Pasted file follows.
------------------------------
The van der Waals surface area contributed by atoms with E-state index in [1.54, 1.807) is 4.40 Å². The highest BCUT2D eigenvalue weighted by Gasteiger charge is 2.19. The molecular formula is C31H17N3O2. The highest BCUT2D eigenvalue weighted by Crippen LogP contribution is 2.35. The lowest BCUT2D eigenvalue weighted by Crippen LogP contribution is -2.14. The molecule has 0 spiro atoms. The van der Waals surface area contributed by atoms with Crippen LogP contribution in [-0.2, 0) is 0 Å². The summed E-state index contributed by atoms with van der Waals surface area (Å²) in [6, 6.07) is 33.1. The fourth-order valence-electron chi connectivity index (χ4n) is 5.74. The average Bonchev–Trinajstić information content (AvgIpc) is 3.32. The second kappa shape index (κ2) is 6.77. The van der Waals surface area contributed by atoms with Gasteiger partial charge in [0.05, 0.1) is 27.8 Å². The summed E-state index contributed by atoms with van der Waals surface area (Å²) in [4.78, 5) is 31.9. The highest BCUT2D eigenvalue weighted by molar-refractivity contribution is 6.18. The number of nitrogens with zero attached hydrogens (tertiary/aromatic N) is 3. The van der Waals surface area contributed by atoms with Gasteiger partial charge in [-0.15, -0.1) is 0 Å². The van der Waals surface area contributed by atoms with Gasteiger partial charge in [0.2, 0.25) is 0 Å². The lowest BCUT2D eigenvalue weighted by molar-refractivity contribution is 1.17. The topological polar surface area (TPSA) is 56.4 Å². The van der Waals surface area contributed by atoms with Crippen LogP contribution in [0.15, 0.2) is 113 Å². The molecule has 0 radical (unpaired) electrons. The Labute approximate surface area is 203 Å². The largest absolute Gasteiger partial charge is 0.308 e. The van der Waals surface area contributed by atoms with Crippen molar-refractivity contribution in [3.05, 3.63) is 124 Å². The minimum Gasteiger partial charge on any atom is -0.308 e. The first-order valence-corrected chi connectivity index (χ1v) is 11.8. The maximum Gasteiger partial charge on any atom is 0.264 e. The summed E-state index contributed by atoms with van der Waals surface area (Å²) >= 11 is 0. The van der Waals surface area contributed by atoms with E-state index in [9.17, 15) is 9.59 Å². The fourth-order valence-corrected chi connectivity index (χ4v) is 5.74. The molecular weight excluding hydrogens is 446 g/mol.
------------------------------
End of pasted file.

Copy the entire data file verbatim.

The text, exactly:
The van der Waals surface area contributed by atoms with E-state index in [1.54, 1.807) is 4.40 Å². The highest BCUT2D eigenvalue weighted by Gasteiger charge is 2.19. The molecular formula is C31H17N3O2. The highest BCUT2D eigenvalue weighted by Crippen LogP contribution is 2.35. The lowest BCUT2D eigenvalue weighted by Crippen LogP contribution is -2.14. The molecule has 0 spiro atoms. The van der Waals surface area contributed by atoms with Crippen LogP contribution in [-0.2, 0) is 0 Å². The summed E-state index contributed by atoms with van der Waals surface area (Å²) in [6, 6.07) is 33.1. The fourth-order valence-electron chi connectivity index (χ4n) is 5.74. The average Bonchev–Trinajstić information content (AvgIpc) is 3.32. The second kappa shape index (κ2) is 6.77. The van der Waals surface area contributed by atoms with Gasteiger partial charge in [0.05, 0.1) is 27.8 Å². The summed E-state index contributed by atoms with van der Waals surface area (Å²) in [4.78, 5) is 31.9. The highest BCUT2D eigenvalue weighted by molar-refractivity contribution is 6.18. The number of nitrogens with zero attached hydrogens (tertiary/aromatic N) is 3. The van der Waals surface area contributed by atoms with Gasteiger partial charge in [-0.15, -0.1) is 0 Å². The van der Waals surface area contributed by atoms with Gasteiger partial charge in [0.2, 0.25) is 0 Å². The lowest BCUT2D eigenvalue weighted by molar-refractivity contribution is 1.17. The topological polar surface area (TPSA) is 56.4 Å². The van der Waals surface area contributed by atoms with Crippen LogP contribution in [0.15, 0.2) is 113 Å². The molecule has 0 radical (unpaired) electrons. The Labute approximate surface area is 203 Å². The largest absolute Gasteiger partial charge is 0.308 e. The van der Waals surface area contributed by atoms with Crippen molar-refractivity contribution in [3.05, 3.63) is 124 Å². The minimum Gasteiger partial charge on any atom is -0.308 e. The first-order valence-corrected chi connectivity index (χ1v) is 11.8. The maximum Gasteiger partial charge on any atom is 0.264 e. The summed E-state index contributed by atoms with van der Waals surface area (Å²) >= 11 is 0. The van der Waals surface area contributed by atoms with E-state index in [9.17, 15) is 9.59 Å². The fourth-order valence-corrected chi connectivity index (χ4v) is 5.74. The molecular weight excluding hydrogens is 446 g/mol.